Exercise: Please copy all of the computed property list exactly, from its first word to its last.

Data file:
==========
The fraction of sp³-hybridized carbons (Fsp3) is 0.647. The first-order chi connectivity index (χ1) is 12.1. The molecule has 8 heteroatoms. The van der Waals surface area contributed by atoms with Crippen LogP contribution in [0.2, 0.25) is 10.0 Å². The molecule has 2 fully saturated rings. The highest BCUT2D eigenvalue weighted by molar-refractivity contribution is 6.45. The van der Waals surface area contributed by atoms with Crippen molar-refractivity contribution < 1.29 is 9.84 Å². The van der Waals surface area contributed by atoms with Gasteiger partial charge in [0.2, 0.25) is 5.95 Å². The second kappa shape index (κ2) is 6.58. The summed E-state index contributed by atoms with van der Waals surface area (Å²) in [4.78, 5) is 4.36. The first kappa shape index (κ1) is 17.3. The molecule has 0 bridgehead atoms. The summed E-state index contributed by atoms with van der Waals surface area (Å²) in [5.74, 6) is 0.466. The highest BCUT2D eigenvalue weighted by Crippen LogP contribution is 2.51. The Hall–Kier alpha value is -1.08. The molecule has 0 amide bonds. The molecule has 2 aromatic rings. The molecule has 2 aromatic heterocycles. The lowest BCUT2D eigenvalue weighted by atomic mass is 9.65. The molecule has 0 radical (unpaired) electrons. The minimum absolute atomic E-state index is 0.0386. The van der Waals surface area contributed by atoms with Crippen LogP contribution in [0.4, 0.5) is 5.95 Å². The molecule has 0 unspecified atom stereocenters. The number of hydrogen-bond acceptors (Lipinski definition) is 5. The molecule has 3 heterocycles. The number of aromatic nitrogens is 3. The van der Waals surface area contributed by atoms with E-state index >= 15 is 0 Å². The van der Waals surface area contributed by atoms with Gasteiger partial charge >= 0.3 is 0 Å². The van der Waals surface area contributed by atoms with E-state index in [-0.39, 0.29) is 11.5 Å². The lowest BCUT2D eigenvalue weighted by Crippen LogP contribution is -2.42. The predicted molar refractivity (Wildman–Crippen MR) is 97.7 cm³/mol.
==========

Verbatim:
The fraction of sp³-hybridized carbons (Fsp3) is 0.647. The first-order chi connectivity index (χ1) is 12.1. The molecule has 8 heteroatoms. The van der Waals surface area contributed by atoms with Crippen LogP contribution in [0.2, 0.25) is 10.0 Å². The molecule has 2 fully saturated rings. The highest BCUT2D eigenvalue weighted by molar-refractivity contribution is 6.45. The van der Waals surface area contributed by atoms with Crippen molar-refractivity contribution < 1.29 is 9.84 Å². The van der Waals surface area contributed by atoms with Gasteiger partial charge in [0.2, 0.25) is 5.95 Å². The second kappa shape index (κ2) is 6.58. The summed E-state index contributed by atoms with van der Waals surface area (Å²) in [4.78, 5) is 4.36. The first kappa shape index (κ1) is 17.3. The molecule has 0 bridgehead atoms. The summed E-state index contributed by atoms with van der Waals surface area (Å²) in [5.74, 6) is 0.466. The highest BCUT2D eigenvalue weighted by Crippen LogP contribution is 2.51. The Hall–Kier alpha value is -1.08. The molecule has 0 amide bonds. The molecule has 2 aromatic rings. The molecule has 2 aromatic heterocycles. The lowest BCUT2D eigenvalue weighted by atomic mass is 9.65. The molecule has 0 radical (unpaired) electrons. The minimum absolute atomic E-state index is 0.0386. The van der Waals surface area contributed by atoms with Crippen LogP contribution in [0.4, 0.5) is 5.95 Å². The molecule has 0 unspecified atom stereocenters. The number of hydrogen-bond acceptors (Lipinski definition) is 5. The molecule has 3 heterocycles. The number of aromatic nitrogens is 3. The van der Waals surface area contributed by atoms with E-state index >= 15 is 0 Å². The van der Waals surface area contributed by atoms with Gasteiger partial charge >= 0.3 is 0 Å². The van der Waals surface area contributed by atoms with E-state index in [-0.39, 0.29) is 11.5 Å². The lowest BCUT2D eigenvalue weighted by Crippen LogP contribution is -2.42. The predicted molar refractivity (Wildman–Crippen MR) is 97.7 cm³/mol.